5.Take on the easier changes first. This will build your staff’s capacity to change. As you clear out the easier changes, the changes that you at first saw as really hard to take on will be easier to identify and you’ll know better what needs to happen next.  You are in essence, clearing out the old debris, so that you can move to the heart of things.

6.As you decide on changes to make, you will need to think through what exactly needs to change and who needs to be involved.  And then include them.  Encourage honest dialogue—treat what you might have thought of as resistance instead as important questions that need answers in order to be successful. These are real concerns that can form a to-do list of areas needing to be addressed.  As you bring others in, create a climate where the truth can be heard., as Jim Collins wrote in Good to Great.  Engage in passionate dialogue—encourage an open debate, not coercion. Do not forget to educate and inform family members.  Involve residents and families whenever possible. 

7.Make mid-course adjustments as each new experiences creates knowledge, energy, and the ability to envision the possibilities for the next move forward.  Think through each area for its clinical integrity, its psychosocial integrity, and its impact on your entire organization. 

  1. 8.Measure, evaluate, and spread. Identify measures that are directly relevant and also be on the look-out for measures that you might not have anticipated. If you are individualizing mornings, good for better moods, fewer medications, fewer injuries, less stress. Monitor weight loss to make sure people are getting the nutrition they need. Be open to other affects, such as fewer falls, fewer pressure ulcers. Evaluate both resident and staff outcomes. When you know it’s working, spread it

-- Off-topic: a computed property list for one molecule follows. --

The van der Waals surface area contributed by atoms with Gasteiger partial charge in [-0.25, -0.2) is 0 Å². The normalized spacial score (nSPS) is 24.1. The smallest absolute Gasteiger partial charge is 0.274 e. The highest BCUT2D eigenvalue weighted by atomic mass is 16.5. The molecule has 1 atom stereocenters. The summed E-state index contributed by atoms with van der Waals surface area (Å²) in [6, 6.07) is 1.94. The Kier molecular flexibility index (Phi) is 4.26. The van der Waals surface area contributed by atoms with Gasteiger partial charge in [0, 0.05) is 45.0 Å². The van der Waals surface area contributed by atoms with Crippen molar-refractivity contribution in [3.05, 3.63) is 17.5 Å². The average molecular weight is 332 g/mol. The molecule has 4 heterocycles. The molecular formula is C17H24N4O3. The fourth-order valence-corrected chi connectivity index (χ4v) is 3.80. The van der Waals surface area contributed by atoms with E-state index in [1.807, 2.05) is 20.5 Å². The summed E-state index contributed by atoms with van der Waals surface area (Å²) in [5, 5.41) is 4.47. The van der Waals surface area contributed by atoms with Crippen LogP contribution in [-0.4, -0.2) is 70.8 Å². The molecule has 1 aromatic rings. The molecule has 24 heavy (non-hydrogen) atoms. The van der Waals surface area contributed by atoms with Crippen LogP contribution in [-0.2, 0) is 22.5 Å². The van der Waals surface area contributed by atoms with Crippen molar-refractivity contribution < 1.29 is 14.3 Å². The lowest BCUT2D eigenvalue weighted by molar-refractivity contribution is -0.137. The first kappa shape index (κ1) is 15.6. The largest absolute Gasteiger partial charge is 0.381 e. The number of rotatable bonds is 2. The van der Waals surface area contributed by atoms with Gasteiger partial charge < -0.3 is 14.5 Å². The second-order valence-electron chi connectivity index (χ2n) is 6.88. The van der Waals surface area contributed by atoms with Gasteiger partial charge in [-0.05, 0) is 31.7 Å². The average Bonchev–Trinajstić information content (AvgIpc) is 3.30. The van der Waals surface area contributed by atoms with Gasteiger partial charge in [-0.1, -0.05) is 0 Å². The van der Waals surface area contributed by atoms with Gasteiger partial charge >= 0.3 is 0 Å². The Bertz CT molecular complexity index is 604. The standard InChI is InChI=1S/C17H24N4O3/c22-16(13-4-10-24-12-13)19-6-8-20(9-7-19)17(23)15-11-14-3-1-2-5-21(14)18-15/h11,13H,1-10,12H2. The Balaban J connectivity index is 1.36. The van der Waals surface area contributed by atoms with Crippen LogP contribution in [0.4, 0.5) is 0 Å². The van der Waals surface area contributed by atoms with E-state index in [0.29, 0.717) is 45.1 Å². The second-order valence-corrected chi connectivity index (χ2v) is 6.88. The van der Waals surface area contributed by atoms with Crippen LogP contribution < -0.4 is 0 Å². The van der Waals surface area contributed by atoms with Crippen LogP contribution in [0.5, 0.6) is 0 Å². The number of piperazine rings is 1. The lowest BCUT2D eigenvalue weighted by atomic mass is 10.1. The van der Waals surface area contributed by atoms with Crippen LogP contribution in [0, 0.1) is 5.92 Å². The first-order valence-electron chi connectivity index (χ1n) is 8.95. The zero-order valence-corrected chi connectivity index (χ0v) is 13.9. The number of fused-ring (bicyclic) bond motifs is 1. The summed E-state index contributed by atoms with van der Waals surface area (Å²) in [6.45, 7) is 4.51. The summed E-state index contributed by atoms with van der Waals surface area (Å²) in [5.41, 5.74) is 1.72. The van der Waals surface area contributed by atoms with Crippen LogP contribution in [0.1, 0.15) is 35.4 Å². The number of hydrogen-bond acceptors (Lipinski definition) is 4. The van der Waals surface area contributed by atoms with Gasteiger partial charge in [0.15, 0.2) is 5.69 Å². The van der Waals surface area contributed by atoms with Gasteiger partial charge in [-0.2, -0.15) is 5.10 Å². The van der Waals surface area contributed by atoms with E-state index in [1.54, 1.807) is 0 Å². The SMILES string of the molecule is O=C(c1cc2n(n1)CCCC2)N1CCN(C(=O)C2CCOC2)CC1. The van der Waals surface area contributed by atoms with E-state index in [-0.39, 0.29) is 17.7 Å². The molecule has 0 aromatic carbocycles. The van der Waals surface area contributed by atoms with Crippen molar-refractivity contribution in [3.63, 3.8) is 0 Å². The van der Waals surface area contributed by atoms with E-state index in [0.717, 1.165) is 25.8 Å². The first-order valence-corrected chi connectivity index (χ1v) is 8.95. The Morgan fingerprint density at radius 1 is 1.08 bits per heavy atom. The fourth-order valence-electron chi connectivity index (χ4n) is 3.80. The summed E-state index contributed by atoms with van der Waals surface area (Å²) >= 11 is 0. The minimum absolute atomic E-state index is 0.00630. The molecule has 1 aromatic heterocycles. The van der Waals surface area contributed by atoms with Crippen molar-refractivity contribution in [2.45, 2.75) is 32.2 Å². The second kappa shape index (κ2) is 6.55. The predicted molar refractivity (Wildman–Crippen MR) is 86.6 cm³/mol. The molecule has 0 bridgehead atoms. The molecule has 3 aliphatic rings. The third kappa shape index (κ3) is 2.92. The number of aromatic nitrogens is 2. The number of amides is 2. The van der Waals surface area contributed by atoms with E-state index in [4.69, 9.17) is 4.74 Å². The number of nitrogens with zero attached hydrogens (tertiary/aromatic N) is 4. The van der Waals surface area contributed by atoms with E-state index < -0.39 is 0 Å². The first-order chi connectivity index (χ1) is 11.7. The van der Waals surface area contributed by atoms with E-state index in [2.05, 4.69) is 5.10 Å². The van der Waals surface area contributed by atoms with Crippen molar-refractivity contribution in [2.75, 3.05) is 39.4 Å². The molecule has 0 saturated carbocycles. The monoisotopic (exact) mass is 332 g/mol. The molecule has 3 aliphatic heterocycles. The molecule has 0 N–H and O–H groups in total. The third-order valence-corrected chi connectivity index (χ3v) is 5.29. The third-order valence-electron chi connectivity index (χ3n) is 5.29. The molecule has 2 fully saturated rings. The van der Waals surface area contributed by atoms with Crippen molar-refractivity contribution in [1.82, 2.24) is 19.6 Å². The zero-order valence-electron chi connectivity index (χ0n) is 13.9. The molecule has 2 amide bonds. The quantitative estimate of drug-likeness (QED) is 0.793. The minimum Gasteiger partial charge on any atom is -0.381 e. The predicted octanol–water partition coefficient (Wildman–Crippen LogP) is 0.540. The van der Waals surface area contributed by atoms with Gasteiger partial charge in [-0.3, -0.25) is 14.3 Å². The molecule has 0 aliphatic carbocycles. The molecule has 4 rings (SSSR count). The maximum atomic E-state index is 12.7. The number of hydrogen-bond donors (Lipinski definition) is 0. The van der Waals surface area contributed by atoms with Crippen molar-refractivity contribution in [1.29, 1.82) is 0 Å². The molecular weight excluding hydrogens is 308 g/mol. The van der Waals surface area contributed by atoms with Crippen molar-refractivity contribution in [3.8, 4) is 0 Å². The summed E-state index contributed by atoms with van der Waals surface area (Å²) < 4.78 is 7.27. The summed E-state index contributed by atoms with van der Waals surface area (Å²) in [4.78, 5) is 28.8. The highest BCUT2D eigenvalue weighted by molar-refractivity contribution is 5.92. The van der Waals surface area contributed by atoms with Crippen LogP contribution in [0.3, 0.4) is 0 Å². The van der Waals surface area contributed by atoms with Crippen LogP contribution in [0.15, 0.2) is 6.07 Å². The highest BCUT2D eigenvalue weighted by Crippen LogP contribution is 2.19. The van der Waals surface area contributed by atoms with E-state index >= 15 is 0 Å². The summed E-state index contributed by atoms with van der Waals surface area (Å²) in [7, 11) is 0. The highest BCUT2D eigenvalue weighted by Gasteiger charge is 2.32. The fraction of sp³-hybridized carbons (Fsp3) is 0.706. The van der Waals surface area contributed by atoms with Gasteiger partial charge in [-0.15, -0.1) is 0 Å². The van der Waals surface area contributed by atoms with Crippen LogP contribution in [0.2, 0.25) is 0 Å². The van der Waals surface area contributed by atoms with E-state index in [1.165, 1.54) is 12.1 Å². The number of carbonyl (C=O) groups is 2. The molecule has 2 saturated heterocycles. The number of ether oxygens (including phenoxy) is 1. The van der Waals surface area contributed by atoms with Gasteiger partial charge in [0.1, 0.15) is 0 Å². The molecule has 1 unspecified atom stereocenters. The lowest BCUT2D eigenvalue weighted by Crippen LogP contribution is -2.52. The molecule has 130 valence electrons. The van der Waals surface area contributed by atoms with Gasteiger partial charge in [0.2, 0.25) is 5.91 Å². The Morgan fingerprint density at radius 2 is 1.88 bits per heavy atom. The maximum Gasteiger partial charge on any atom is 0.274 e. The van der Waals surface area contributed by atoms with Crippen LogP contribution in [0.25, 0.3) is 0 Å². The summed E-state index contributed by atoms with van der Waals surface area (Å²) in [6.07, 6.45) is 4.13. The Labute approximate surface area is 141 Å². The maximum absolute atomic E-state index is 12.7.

2.     Finally, as you take on changes to your care practices, think like a surveyor.  What are all your regulatory and clinical responsibilities? How will they be affected by your changes? Update your policies and assessments to reflect your practices. Think through what surveyors will be looking for, and be sure to address all of these areas.  If what you are doing is going to look really different, make sure that you keep the survey agency in the loop as you make the changes. 

Based in New England, Brady and Frank work throughout the country.

Contact us by email at:

Cbrady01@snet.net or bfrank1020@me.com

or by phone at:

Cathie Brady 860-334-9379

Barbara Frank 617-721-5385

See articles published in provider magazine on how to create systems that engage staff and support teamwork and communication for continuous improvement

Relationships Matter
Part Two: May 2013http://www.providermagazine.com/archives/2013_Archives/Pages/0513/Relationships-Matter.aspx
Relationships Matter
Part One: February 2013http://www.providermagazine.com/archives/2013_Archives/Pages/0213/Relationships-Matter.aspx